DCC serves a less privileged community unlike many wealthier charismatic churches. Severe budget limitations consistently impacted this project, halting construction during its development journey and resulting in considerable resourcefulness. The combination of strong pastoral leadership, an incredibly vibrant community and the meaningfulness found within the intimacy of their personal faith, served us well as architects. Materials and finishes are thus treated as raw and stripped down to their bare state wherever possible to create an honest and authentic quality. These principles are found frequently in the teachings at DCC and so reflect them and community’s basic lifestyle reality the church serves. The interiors evidence these ideas and are supplemented with the use of saved elements from the fire yielding an overall quality which is spare, yet warm, authentic and inviting.
What is your favorite detail in the project and why?
The structural arches signifying the shape and form of the original dome are iconically our favourite aspect of the project.
How important was sustainability as a design criteria as you worked on this project?
Sustainability was a significant consideration insofar as climatic control, insulation and filter facade applications were deployed to address heat gain and limit the operational cost of HVAC to the enclosed auditorium during church services. Water usage is controlled using low flow fitments and careful selection of all luminaires to light internal and external spaces was applied to reduce engird consumption.
In what ways did you collaborate with others, and how did that add value to the project?
Technically the building embodies significant creativity. The limited footprint auditorium was entirely acoustically derived in consultation with a talented acoustic engineer and incorporates complex diffusion and bespoke absorption panels to achieve an acoustically accurate space. The real innovation however, vests in the auditorium’s roof structure where an intensely collaborative design process demystified complex engineering geometry and unconventional construction methodologies to deliver this building. The elegant steel arches, sprung off massive concrete anchors patently celebrate the memory of the Jesus Dome and have eclipsed the original Jesus Dome landmark to become a new urban icon. This collaborative technical achievement has been recognised by the steel industry for ingenuity and innovation in the use of steel to produce this unique project.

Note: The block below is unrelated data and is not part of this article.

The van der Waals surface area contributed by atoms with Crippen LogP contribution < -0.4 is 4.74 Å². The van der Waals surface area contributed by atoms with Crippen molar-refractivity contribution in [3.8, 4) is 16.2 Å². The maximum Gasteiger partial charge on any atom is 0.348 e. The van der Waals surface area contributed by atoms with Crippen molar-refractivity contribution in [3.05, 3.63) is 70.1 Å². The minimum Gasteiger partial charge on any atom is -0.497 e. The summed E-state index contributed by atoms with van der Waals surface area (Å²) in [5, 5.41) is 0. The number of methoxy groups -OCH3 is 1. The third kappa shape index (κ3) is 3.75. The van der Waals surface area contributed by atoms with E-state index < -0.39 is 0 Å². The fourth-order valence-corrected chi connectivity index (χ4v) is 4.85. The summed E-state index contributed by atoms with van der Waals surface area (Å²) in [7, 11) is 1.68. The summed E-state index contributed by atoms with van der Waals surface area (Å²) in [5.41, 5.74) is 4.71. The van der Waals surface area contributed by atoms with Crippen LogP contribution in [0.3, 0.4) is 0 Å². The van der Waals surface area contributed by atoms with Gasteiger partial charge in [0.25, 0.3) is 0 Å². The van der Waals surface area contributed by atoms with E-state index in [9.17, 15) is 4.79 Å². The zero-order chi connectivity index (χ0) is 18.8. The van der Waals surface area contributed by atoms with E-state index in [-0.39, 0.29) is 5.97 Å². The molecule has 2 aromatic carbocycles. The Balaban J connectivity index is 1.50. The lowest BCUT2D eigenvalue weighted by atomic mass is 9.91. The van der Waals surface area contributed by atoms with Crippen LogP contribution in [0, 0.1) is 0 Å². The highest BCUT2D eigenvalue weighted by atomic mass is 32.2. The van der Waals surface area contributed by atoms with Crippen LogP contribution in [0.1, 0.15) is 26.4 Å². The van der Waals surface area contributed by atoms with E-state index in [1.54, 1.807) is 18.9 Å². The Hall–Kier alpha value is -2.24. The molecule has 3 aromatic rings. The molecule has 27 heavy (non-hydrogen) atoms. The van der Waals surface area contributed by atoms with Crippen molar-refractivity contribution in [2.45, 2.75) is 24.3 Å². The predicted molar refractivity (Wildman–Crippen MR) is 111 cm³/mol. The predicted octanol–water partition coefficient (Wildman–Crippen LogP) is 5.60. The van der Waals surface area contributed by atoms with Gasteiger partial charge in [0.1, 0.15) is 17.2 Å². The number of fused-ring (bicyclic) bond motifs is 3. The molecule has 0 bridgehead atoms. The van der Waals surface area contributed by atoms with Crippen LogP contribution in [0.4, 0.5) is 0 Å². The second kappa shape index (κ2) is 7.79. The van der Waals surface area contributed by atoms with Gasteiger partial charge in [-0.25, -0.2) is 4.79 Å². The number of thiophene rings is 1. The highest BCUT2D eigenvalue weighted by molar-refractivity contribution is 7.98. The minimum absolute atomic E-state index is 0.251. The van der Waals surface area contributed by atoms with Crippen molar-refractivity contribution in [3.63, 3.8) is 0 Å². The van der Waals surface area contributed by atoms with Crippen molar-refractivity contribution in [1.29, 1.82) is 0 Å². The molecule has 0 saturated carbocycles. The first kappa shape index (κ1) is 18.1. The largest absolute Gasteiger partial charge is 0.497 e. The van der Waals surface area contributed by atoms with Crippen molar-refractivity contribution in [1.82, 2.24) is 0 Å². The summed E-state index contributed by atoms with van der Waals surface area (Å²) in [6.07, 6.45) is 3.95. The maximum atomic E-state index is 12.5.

Were any parts of the project dramatically altered from conception to construction, and if so, why?
By virtue of the fast track nature of the project to achieve a swift execution of a ‘replacement’ church, very few changes were implemented in the project.
How have your clients responded to the finished project?
The new Jesus Dome was birthed with a desire to take the initial building design and transform it into something that not only served the current needs of the church with cutting edge excellence but remained an awe-inspiring building into the future. Both outside and within, the building is notable. The 3 arches make an impressive statement of grandeur. Our favourite spaces are undoubtedly the Founder’s Chapel and Children’s Facility. The chapel takes your breath away! The unexpected features such as a cascading waterfall in front of a cross-shaped window as well as the baptismal font make the place so inviting. The minimalistic look of the chapel is timeless. The children’s facility is open and spacious. The abundance of glass allows for a safe, transparent and bright environment. The journey from inception stage to the end has been exhilarating – a dream come true and materialised.
What key lesson did you learn in the process of conceiving the project?
Reacting swiftly and decisively to facilitate swift execution of the project.
How do you believe this project represents you or your firm as a whole?
This project represents a landmark due to its locality and its very bold form.
Credits / Team Members
Jane long + Ruan Steenkamp
Project Managers – M3 Africa Consulting; Interior Designers – _novospace; Quantity Surveyors – RLB Pentad and Abakali; Structural + Civil Engineers – NJV Consulting; Facade Engineers – Linda Ness Associates; Mechanical + Fire Engineers – Spoormaker & Partners; Electrical Engineers – ARUP; Acoustic Engineers – Acoustic Worx; Contractor – Stefanutti Stocks Building KZN
Materials / Products
Structural steel, composite aluminium cladding, perforated aluminium panels, aluminium roof sheeting and wall cladding, bespoke acoustic panels, off shutter concrete
For more on Durban Christian Center, please visit the in-depth project page on Architizer.